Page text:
Normally, the fetal ureters are not seen on ultrasonography, so when they are visualized, ureteric or bladder obstruction or vesikooreteral reflux may be indicated. Bilateral involvement increases the risk of significant renal abnormality and of impaired postnatal renal function. The bladder wall is normally thin. If the bladder wal is thick, urethral obstruction such as posterior uretral valves in a male fetus may be present. If the bladder is not seen, consider the diagnosis of bladder extrophy.
Oligohydramnions at or beyond the 20th week of gestation is the most reliable predictor of abnormal fetal renal functions. Because amniotic fluid is predominantly composed of fetal urine, biochemical analysis is useful in further assesing fetal renal function. Sodium and chloride concentration greater than 90 mEq/L (90mmol/L) and urinary osmolality less than 210 mOsm/kg H2O (210 mmol/kg H2O) in the amniotic fluid are indicative of fetal renal tubular impairement and poor renal prognosis. Under these circumstance, more invasive testing such as vesicocentesis (bladder taps) may be undertaken.
Because of the complex nature of renal development, there are multiple opportunities for interference, through mutations in crucial genes or environtmental stresses, affecting various stages in the ontogeny of the kidney, which unfortunately lead to the outcome of a congenital anomalies of the kidneys and urinary tract disorders. In humans, the kidneys develop through a multistep process, progressing from an anterior to posterior tract. To produce mature kidneys, 2 transient phases must be navigated. These are characterized by partial development, followed by regression of primitive kidney, and then a third and final phase that results in a pair of functioning kidneys that serve to filter blood, excrete metabolic waste products, and regulate plasma electrolyte concentration and osmolality.
The process begins with formation of the nephritic duct (day 22 in humans) in the intermediate mesoderm at an anterior position. The duct induces nearby intermediate mesoderm cells to form the primitive tubules of the first kidney, known as the pronephros. In humans, the pronephros quickly degenerates, never forming a functioning renal organ. As the tubules of the pronephros dissapear, the nephritic duct grows caudally, following parallel to the tract of intermediate mesoderm. At a location caudal to the pronephros, the signals of the nephric duct transform the intermediate mesoderm into the next primitive kidney, the mesonephros. Like the pronephros, the mesonephros forms a series of tubules (day 25 in humans), but degenerates after a short time. However, in the case of mesonephros, parts of tubules remain, becoming components of the male reproductive tracts (vas deferens), but do not contribute to the final kidney.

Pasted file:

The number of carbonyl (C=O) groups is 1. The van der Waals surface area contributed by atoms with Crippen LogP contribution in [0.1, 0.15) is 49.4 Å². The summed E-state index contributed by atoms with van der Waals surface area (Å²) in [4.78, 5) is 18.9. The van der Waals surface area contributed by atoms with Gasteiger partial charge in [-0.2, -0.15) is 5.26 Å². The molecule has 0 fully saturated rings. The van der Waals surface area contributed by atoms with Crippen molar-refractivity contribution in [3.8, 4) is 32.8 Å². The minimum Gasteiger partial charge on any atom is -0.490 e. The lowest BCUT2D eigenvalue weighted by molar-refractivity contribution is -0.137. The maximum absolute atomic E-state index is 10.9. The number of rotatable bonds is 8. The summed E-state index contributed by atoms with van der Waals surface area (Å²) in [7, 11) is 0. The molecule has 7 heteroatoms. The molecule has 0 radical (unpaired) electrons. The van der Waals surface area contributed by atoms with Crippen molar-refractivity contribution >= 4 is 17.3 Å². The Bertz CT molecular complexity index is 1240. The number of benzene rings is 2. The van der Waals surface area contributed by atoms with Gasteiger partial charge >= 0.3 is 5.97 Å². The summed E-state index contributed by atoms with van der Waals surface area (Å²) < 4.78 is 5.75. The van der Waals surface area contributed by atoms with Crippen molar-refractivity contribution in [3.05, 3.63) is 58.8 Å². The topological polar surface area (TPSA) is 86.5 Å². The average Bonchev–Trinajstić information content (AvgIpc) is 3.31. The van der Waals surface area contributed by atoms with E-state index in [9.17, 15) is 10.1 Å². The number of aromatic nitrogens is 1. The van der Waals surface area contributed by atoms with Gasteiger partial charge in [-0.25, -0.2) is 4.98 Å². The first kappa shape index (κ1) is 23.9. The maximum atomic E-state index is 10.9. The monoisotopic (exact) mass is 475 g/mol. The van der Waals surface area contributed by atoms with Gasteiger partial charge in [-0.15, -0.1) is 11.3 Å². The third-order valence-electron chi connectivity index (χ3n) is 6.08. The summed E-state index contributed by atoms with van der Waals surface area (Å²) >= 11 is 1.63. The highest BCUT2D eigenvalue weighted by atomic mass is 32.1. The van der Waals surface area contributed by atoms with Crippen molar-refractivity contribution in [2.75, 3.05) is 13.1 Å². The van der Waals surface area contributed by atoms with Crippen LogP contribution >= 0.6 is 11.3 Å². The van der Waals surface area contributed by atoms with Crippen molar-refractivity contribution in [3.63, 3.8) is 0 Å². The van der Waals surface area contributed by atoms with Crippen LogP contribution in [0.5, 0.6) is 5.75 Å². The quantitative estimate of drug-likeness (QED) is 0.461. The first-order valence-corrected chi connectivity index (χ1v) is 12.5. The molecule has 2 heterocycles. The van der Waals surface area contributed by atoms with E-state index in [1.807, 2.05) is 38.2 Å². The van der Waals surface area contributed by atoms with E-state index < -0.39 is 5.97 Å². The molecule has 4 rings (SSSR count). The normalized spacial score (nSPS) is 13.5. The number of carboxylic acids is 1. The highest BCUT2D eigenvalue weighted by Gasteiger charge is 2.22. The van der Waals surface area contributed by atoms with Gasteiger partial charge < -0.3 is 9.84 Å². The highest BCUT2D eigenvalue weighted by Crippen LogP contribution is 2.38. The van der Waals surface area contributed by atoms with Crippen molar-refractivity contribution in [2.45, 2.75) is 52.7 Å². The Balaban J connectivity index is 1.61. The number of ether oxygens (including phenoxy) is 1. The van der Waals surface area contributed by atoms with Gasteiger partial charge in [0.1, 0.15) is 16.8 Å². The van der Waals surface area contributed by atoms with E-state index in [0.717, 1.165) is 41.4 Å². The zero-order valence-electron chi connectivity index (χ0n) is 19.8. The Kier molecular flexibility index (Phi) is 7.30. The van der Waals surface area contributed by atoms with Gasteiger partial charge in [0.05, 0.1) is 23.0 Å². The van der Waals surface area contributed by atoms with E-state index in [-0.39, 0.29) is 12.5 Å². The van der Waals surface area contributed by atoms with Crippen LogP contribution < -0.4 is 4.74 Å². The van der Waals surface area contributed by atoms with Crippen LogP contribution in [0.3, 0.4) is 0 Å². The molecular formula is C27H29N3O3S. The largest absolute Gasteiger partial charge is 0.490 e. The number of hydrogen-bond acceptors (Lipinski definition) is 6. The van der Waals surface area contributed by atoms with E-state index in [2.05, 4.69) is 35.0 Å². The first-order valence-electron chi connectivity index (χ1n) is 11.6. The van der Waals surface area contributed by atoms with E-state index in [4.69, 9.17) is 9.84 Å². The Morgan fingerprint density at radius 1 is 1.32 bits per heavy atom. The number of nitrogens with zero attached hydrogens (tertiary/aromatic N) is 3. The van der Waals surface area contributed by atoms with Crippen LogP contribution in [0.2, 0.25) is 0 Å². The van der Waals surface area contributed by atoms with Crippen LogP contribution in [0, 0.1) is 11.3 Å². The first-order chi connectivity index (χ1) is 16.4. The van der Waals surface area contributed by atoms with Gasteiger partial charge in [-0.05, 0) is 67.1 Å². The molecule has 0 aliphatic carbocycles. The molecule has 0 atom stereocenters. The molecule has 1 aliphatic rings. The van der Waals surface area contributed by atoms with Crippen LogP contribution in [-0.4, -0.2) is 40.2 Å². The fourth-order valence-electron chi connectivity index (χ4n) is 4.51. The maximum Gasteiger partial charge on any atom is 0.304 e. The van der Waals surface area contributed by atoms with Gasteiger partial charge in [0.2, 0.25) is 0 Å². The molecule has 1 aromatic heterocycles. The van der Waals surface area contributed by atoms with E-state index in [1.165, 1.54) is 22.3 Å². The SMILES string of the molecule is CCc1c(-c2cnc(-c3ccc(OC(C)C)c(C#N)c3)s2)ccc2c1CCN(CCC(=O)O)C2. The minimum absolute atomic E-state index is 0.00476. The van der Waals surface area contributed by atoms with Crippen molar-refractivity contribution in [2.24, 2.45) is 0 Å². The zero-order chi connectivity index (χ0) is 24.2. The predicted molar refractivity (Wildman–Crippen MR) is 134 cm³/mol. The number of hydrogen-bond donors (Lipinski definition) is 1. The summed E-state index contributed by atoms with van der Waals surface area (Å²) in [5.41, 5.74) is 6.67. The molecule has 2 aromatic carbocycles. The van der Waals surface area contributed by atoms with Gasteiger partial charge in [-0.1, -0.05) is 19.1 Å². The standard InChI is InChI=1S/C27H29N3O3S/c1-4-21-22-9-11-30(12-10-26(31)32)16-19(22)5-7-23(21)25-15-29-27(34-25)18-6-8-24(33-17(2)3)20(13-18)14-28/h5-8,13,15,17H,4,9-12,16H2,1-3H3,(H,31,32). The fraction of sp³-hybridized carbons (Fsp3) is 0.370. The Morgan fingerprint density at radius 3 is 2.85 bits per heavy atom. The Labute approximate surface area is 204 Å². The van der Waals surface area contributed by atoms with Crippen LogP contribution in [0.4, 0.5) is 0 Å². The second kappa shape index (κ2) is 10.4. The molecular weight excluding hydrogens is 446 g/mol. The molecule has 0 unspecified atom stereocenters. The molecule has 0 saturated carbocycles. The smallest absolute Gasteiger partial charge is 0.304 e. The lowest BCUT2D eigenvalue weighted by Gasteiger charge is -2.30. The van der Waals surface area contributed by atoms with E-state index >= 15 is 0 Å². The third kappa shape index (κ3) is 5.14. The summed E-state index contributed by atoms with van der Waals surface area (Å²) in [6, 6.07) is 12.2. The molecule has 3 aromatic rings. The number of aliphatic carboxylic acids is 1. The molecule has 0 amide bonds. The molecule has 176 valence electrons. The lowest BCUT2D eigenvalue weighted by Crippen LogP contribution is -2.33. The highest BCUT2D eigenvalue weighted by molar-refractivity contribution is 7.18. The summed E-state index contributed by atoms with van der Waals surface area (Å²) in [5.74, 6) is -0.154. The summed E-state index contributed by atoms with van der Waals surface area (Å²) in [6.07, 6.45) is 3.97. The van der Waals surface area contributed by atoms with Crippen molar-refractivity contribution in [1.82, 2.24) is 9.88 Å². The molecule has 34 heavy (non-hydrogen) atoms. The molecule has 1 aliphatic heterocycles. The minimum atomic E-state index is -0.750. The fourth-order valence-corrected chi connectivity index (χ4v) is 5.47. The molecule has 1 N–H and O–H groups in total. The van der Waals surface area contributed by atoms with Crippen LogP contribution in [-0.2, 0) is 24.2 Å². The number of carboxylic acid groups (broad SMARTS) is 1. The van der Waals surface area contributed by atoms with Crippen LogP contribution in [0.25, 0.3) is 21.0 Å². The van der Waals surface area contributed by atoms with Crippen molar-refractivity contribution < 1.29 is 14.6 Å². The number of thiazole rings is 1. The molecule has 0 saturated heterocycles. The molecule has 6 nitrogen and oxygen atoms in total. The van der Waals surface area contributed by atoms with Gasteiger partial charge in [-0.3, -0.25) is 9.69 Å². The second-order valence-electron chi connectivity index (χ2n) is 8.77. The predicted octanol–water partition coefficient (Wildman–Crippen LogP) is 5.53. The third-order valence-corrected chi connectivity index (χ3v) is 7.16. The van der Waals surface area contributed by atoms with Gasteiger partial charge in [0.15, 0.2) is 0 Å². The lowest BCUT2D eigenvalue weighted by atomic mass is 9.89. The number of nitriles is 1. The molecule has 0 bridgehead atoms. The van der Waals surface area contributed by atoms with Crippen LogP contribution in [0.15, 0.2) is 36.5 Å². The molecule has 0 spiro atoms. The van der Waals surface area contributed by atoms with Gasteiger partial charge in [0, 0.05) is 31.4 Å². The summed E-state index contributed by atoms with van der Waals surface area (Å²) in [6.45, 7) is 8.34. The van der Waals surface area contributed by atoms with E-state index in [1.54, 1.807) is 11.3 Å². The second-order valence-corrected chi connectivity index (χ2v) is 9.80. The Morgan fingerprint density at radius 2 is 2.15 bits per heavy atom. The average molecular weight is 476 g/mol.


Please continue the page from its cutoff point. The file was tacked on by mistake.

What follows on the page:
Still further caudal, near the level of the developing hind limb, is the metanephric mesenchyme, which will eventually develop into the final kidneys if the proper signaling cascade is achieved. The metanephric mesenchyme cells produce and secrete glial cell line-derived neurotrophic factor, once the nephric duct reaches the level of the metanephric mesenchyme and is exposed to the chemical gradient of glial cell line-derived neurotrophic factor, it responds by producing a diverticula that homes in on, and invades, the metanephric mesenchyme tissue. This diverticula coming of the nephric duct is known as the ureteric bud, and it reciprocates the chemical communication with the metanephric mesenchyme by secreting a number of transcription factors, including Fgf2 and BMP7, which are necessary to prevent the cells of the metanephric mesenchyme from undergoing apoptosis, as occured with the pronephros and mesonephros. The metanephric mesenchyme is the only tissue that can respond to ureteric bud signaling because of expression in this tissue.
As the ureteric bud invades the metanephric mesenchyme, it will begin a series of branching events influenced by glial cell line-derived neurotrophic factor. Cells from the metanephric mesenchyme that condense onto the tips of the ureteric bud (known as cap mesenchyme) will eventually form the nephron. The proper number of branching events by ureteric bud is critical to achieve the appropriate number of nephrons in the final kidney (with normal variation ranging from 300.000 to 1.000.000).
The branches of the ureteric bud eventually form the collecting ducts, renal pelvis and the ureters. The cap mesenchyme that condensed onto the branches of the ureteric bud go on to become the glomerulus, proximal tubule, loop of Henle and distal tubule. The bladder itself originates from a portion of the cloaca, and the nephric duct empties into the bladder, under the direction of Hox genes. All these events need to be precise in both time and space in order for the kidneys, ureters, and bladder to form properly.